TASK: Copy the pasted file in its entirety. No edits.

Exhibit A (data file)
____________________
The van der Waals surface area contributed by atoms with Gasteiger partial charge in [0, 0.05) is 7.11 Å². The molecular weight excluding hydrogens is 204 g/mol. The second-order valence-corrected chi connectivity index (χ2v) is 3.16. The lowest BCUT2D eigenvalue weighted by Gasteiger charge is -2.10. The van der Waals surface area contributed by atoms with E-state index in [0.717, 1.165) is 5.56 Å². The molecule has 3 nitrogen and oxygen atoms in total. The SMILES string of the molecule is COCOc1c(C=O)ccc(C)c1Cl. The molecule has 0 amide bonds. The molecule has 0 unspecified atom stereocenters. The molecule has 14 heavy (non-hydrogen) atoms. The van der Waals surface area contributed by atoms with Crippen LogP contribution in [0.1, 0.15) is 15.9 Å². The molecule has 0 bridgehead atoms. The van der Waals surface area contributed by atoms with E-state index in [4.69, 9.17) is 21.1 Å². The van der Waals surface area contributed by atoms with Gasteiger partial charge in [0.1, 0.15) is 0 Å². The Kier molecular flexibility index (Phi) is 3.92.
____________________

The van der Waals surface area contributed by atoms with Gasteiger partial charge in [0, 0.05) is 7.11 Å². The molecular weight excluding hydrogens is 204 g/mol. The second-order valence-corrected chi connectivity index (χ2v) is 3.16. The lowest BCUT2D eigenvalue weighted by Gasteiger charge is -2.10. The van der Waals surface area contributed by atoms with E-state index in [0.717, 1.165) is 5.56 Å². The molecule has 3 nitrogen and oxygen atoms in total. The SMILES string of the molecule is COCOc1c(C=O)ccc(C)c1Cl. The molecule has 0 amide bonds. The molecule has 0 unspecified atom stereocenters. The molecule has 14 heavy (non-hydrogen) atoms. The van der Waals surface area contributed by atoms with Crippen LogP contribution in [0.1, 0.15) is 15.9 Å². The molecule has 0 bridgehead atoms. The van der Waals surface area contributed by atoms with E-state index in [4.69, 9.17) is 21.1 Å². The van der Waals surface area contributed by atoms with Gasteiger partial charge in [0.1, 0.15) is 0 Å². The Kier molecular flexibility index (Phi) is 3.92.